Complex PTSD (Complex Post-Traumatic Stress Disorder or C-PTSD) is a mental health condition caused by prolonged traumatic events, usually at a young age when the brain is still developing.
When someone experiences a traumatic event, their sympathetic nervous system experiences a fight, flight or freeze response. This is an evolutionary response that shuts down all nonessential brain functions and releases stress hormones, such as cortisol and adrenaline. In times of life threatening situations, this can be incredibly useful. However, continued exposure to stressing situations can create trauma.
PTSD forms when people continue to relive or experience traumatic events. Although there is a significant amount of overlap between PTSD and complex PTSD, complex PTSD refers to people who are repeatedly exposed to traumatic events for a prolonged period of time such as months or years, particularly at a young age when the brain is still developing. Because of this, C-PTSD can affect a person’s core sense of themselves.
What are the Symptoms of Complex PTSD?
Some of the most common symptoms of complex PTSD include:
- Frequent flashbacks
- Increased arousal
- Lapses in memory
- Dissociation from reality
- Low self-esteem
- Avoiding people or places that you find triggering
- Difficulty regulating emotions
- Sleep disturbances
- Loss of interpersonal relationships
Lastly, complex PTSD is commonly marked by somatic symptoms such as stomach problems or headaches. This arises because the body is under chronic stress, which lowers the immune system and leads to an array of health conditions.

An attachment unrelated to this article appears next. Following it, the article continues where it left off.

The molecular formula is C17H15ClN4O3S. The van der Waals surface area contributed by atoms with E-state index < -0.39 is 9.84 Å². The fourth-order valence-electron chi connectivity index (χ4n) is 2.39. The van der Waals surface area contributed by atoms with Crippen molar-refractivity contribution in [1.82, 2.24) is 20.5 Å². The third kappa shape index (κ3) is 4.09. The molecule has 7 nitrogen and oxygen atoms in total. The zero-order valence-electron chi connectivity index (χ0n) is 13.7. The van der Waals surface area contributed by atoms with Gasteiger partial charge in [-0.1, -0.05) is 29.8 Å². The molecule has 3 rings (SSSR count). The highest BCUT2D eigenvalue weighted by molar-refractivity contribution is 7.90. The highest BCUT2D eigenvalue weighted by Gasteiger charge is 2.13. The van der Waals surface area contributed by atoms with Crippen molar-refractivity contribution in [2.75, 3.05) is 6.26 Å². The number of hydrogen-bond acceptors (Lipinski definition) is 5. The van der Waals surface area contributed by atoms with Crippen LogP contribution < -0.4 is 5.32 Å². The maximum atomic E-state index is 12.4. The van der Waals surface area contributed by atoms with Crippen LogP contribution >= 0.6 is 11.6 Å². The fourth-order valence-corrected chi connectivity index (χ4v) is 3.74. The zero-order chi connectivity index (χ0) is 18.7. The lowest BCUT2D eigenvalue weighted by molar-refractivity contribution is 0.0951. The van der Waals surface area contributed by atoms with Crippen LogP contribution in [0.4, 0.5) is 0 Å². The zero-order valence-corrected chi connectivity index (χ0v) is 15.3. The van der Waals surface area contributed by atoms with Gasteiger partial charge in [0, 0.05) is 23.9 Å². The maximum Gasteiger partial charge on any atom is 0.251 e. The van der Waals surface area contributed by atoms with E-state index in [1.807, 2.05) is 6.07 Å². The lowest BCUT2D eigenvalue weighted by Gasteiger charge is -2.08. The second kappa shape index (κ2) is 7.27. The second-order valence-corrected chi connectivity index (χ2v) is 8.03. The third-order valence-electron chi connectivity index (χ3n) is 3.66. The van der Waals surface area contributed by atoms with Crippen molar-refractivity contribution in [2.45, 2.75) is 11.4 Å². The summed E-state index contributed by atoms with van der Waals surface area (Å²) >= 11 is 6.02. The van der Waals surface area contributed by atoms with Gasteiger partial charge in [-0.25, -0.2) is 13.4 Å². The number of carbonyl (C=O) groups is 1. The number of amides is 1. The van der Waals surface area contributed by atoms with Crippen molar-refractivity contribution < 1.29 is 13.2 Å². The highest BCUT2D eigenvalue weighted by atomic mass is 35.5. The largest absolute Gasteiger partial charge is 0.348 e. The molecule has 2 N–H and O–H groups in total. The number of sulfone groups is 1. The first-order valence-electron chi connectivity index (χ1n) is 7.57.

Because C-PTSD is an incredibly painful experience, many if its sufferers turn to substance abuse, disordered eating, self-harm, or process addiction to cope with a condition that has ravaged their lives.
How To Treat Complex PTSD
Treating any form of PTSD can be tricky. What works for one person may not work for another. Fortunately, there are several evidenced based treatment approaches that are known to help. Below are a few of the best known forms of therapy to help address complex PTSD.
Therapies that target the trauma directly include EMDR (Eye Movement Desensitization and Reprocessing), Brainspotting, and Somatic Experiencing, and Trauma-Informed Art Therapy, among others. EMDR has been shone to be particularly helpful. This therapeutic approach uses bilateral stimulation while reliving one’s traumatic experiences through thoughts, emotions or other sensations that would help recreate the experiences.
Cognitive Behavioral Therapy (CBT) and Trauma-Focused Cognitive Behavioral Therapy focus on people’s thoughts, emotions and behaviors. Its goal is to help retrain the individual’s way of thinking so they behave or react in a more mindful manner, which may help with symptoms such as depression and insomnia.
DBT or Dialectical Behavioral Therapy helps people overcome conflicting thoughts, emotions or ideologies. When someone lives in a state of hyperarousal, they tend to see the world with a narrow minded perspective. DBT seeks to provide skills in healthy communication, mindfulness, distress tolerance and emotional regulation. People struggling with complex PTSD often need these skills to overcome the emotional distress caused by their trauma.
If you or someone you love is struggling with trauma and addiction, our team is here to help. Contact us today to learn more about our program and approach to complex PTSD.